• The company is recommended to assign formal responsibility for the success of its nutrition strategy to the highest levels of seniority within the company in India, who shall take ownership of any targets and/or KPIs by which success or failure can be measured. Ideally, to make this more concrete and further incentivize progress, this should be linked to remuneration arrangements or other incentives for the responsible person and/or other key senior personnel.
• The company is also recommended to acknowledge nutrition-related risks to its business in India more explicitly on its India website (as well as global).
• To further improve its nutrition strategy and ensure that it is maximizing its positive impact on public health, the company is strongly recommended to engage with independent experts/stakeholders, such as independent (i.e. not directly affiliated with industry) public health-oriented civil society organizations, academic institutions, (inter-)national organizations. These engagements, including the impact they had on the company’s strategy, should ideally be disclosed on the public domain.
Category B2: Portfolio Development
• Coca-Cola India reports on its efforts to reduce sugar content in a range of its popular products and offering sugar-free alternatives; however, it does not report on overall sugar reductions across its portfolio, nor could any specific and timebound targets be identified.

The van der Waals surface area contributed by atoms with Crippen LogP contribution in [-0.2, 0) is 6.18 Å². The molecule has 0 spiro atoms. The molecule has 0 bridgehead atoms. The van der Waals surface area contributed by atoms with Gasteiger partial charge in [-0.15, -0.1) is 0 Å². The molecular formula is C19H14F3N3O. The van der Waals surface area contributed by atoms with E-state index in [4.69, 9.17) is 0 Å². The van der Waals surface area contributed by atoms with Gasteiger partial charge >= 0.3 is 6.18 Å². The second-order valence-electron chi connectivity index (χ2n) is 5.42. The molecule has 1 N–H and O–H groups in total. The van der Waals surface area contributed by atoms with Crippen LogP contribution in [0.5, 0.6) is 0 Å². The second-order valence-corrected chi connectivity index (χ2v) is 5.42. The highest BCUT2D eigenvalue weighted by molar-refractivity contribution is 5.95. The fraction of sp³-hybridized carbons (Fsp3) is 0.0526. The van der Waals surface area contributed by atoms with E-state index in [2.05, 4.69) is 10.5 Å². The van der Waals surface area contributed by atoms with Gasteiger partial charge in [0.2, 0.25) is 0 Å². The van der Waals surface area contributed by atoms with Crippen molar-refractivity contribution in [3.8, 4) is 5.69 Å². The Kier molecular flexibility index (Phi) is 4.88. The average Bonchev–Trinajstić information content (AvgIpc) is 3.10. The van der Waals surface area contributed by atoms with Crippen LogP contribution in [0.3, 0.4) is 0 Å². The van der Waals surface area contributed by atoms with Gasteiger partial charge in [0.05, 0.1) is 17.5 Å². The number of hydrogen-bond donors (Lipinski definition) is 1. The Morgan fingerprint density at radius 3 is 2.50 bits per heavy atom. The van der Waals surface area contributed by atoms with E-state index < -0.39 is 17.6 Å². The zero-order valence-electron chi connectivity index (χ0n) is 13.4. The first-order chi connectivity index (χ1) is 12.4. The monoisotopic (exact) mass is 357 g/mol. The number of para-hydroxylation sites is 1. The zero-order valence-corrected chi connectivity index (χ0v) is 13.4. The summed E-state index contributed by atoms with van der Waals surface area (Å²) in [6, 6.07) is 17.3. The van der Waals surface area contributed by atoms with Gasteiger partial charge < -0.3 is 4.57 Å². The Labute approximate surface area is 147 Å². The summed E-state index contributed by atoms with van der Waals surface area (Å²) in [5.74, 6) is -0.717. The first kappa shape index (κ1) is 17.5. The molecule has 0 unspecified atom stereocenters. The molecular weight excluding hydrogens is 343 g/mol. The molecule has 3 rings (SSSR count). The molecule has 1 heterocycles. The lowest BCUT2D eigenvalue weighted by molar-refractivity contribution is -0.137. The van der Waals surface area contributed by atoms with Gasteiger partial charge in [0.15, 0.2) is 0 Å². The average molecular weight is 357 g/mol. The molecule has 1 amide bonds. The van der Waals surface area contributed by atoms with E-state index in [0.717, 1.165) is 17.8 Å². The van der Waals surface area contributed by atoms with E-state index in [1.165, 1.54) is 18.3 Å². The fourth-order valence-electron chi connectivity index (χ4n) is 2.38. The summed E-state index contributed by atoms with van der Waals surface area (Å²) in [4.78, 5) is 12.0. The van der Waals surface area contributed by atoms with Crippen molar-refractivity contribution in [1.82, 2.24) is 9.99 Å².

• In 2021, as a member of the International Food and Beverage Alliance (IFBA), Coca-Cola with other members collectively developed and committed to standardized, stepwise voluntary global sodium reduction targets for key categories of products to be achieved incrementally by 2025 and 2030.
• Coca-Cola India fortifies a variety of its fruit juices, milk and water beverages with one or more vitamins such as Vitamin C, Vitamin D, and Vitamin B12 or minerals like Zinc and Iron.
Category B3: Nutrient Profiling
• The company did not provide evidence that it uses a nutrient profile model (NPM) or other objective nutrition criteria to evaluate the nutritional quality of its products to inform new product development or product reformulation.
Aspects to improve
Category B2: Portfolio Development